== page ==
Thomas William Coke

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Coke, Thomas William, 1st earl of Leicester (1754–1842). ‘Coke of Norfolk’ was an assertively Whig MP for Norfolk for over 50 years; there were two short intervals, when political excitement overwhelmed his local influence as a large landowner. He is remembered as an agricultural improver. Especially on the sandy soils of north-western Norfolk, new crop rotations raised production: turnips (winter food for sheep) preceded grain, followed by sown grass (summer food for sheep) leading again to grain; sheep fertilized for wheat and barley. Publicity for Coke's work and his agricultural shows (‘sheep shearings’), where tenants mingled with prominent radicals and Whigs, has caused neglect of the agricultural improvements of his great-uncle Thomas Coke (1697–1759), Viscount Lovell (1728) and earl of Leicester (1744), who followed earlier aristocratic fashions, collected humanistic manuscripts and Roman and Italian art, and patronized architecture, building Holkham Hall. He profited from Walpolean Whig connections in government; Coke of Norfolk's popularity among his tenantry enabled him, by contrast, vigorously to oppose governmental influence.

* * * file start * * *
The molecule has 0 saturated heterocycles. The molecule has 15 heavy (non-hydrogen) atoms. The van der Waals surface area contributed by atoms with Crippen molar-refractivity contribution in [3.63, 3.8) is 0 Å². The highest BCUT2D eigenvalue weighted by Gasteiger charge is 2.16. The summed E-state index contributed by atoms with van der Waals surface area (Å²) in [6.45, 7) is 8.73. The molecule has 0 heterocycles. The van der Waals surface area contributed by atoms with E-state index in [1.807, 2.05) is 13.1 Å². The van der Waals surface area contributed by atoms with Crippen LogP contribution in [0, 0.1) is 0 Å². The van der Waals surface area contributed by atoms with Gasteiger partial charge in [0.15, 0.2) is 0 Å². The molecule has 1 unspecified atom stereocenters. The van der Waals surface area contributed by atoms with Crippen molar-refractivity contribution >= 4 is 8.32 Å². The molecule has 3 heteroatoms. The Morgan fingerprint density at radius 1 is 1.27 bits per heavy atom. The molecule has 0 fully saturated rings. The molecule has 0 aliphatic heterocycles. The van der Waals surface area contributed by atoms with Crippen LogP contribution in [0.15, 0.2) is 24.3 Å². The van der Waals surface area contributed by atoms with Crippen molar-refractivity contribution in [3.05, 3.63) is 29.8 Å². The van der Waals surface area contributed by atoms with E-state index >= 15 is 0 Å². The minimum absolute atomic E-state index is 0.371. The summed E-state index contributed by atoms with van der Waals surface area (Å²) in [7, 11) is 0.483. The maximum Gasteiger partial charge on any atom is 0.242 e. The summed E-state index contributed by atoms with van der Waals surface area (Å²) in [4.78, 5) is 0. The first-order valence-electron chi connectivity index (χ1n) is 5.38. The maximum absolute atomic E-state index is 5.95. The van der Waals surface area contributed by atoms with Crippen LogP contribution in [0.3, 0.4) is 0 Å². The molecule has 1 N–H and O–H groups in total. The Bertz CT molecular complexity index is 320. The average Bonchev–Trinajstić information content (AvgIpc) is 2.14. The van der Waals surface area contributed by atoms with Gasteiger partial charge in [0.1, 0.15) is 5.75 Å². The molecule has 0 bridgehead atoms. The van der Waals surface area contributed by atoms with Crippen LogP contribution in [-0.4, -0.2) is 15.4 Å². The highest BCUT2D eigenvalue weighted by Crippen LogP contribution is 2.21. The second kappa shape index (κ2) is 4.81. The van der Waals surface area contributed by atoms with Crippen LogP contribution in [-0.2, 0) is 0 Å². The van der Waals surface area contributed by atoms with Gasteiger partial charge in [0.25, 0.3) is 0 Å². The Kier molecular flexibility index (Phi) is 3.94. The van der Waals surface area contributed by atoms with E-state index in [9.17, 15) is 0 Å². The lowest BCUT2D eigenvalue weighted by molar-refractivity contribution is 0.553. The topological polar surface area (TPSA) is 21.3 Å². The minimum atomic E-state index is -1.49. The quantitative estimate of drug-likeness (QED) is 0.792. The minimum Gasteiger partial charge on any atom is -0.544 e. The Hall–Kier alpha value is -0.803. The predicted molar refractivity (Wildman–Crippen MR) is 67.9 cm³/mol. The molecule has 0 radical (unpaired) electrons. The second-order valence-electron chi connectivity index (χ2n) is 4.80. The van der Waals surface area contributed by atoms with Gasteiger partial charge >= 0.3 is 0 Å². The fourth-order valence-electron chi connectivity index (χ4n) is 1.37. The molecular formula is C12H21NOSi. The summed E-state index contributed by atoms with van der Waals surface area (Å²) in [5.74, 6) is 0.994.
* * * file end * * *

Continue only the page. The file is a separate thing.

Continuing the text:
R. A. C. Parker